Introduction: Cardiovascular diseases are the leading cause of death worldwide and one of contemporary medicine's most critical problems. Several classes of lipids are thought to contribute to the development of this disease. Aim: This systematic review aims to summarize the current evidence on how lipid dysregulation affects these diseases, particularly, cerebrovascular disease and peripheral arterial disease. Methods: This review was performed according to the PRISMA guidelines. A search was achieved at PubMed combining the word "Lipidomics" with keywords related to the diseases, yielding a total of 305 articles. Inclusion criteria were if there was an association between cerebrovascular disease or peripheral arterial disease and lipid markers and if the articles presented an analysis of the lipidomic profile of patients with the diseases under study. Exclusion criteria were if the articles studied another disease other than those under study and if the articles were a review or an editorial. A total of 15 articles were included in the qualitative analysis, which were divided into four groups with those studying atherosclerosis in general (n=6), those studying cerebrovascular disease (n=3), those studying peripheral arterial disease (n=2), and those who study both diseases (n=4). The Newcastle – Ottawa tool was used to assess the quality of each article. Results: Among the 11 articles retained on human studies, 7 are cross-sectional studies and 4 case-control studies, and the other 4 are experimental animal studies. The diseases studied were analyzed together and separately, using different methodologies. For lipid extraction, two methods were used: the Liquid-Liquid Extraction, and the Solid-Phase Extraction, and ten distinct methods for the lipidomic analysis. There was greater lipid dysregulation in fatty acids, glycerolipids, glycerophospholipids, and sphingolipids. Conclusion: Lipidomics is a fundamental tool in the identification of lipids that might play a relevant role in both cerebrovascular disease and peripheral arterial disease, and these biomarkers might be used to improve the individual cardiovascular risk stratification and to provide adequate clinical management. However, they need to be studied in larger settings, and further research is needed.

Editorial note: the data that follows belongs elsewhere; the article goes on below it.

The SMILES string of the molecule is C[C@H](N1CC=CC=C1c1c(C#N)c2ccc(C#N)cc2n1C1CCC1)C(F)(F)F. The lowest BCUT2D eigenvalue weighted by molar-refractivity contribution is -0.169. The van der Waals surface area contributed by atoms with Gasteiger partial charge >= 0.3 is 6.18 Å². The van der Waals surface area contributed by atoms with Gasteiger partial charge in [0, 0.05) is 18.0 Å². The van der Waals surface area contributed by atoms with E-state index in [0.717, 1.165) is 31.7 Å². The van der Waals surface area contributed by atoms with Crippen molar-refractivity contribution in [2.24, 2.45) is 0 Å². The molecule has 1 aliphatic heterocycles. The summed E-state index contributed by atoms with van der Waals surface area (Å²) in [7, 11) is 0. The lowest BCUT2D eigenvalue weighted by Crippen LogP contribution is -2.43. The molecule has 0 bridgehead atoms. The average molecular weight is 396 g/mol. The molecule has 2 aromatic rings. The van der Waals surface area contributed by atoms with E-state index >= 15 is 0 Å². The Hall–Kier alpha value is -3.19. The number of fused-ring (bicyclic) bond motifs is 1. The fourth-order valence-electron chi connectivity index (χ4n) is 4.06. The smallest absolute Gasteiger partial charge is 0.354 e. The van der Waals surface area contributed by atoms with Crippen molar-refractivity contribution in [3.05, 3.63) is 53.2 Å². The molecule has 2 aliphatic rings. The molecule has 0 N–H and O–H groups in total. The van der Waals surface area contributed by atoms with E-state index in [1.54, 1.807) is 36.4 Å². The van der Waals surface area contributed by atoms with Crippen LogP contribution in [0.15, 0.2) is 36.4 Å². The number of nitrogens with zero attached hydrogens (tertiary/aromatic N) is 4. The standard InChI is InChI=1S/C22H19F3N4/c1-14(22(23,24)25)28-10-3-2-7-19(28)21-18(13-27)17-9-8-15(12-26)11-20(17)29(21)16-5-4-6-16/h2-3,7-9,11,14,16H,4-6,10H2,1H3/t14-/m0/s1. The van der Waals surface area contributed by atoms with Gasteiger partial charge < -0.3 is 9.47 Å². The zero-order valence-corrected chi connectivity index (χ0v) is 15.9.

|Date of Award
|23 Mar 2022
- Universidade Católica Portuguesa
|António de Sousa Barros (Supervisor), António Silva Ferreira (Co-Supervisor) & Marina Dias Neto (Co-Supervisor)
- Cerebrovascular disease
- Peripheral arterial disease
- Mestrado em Engenharia Biomédica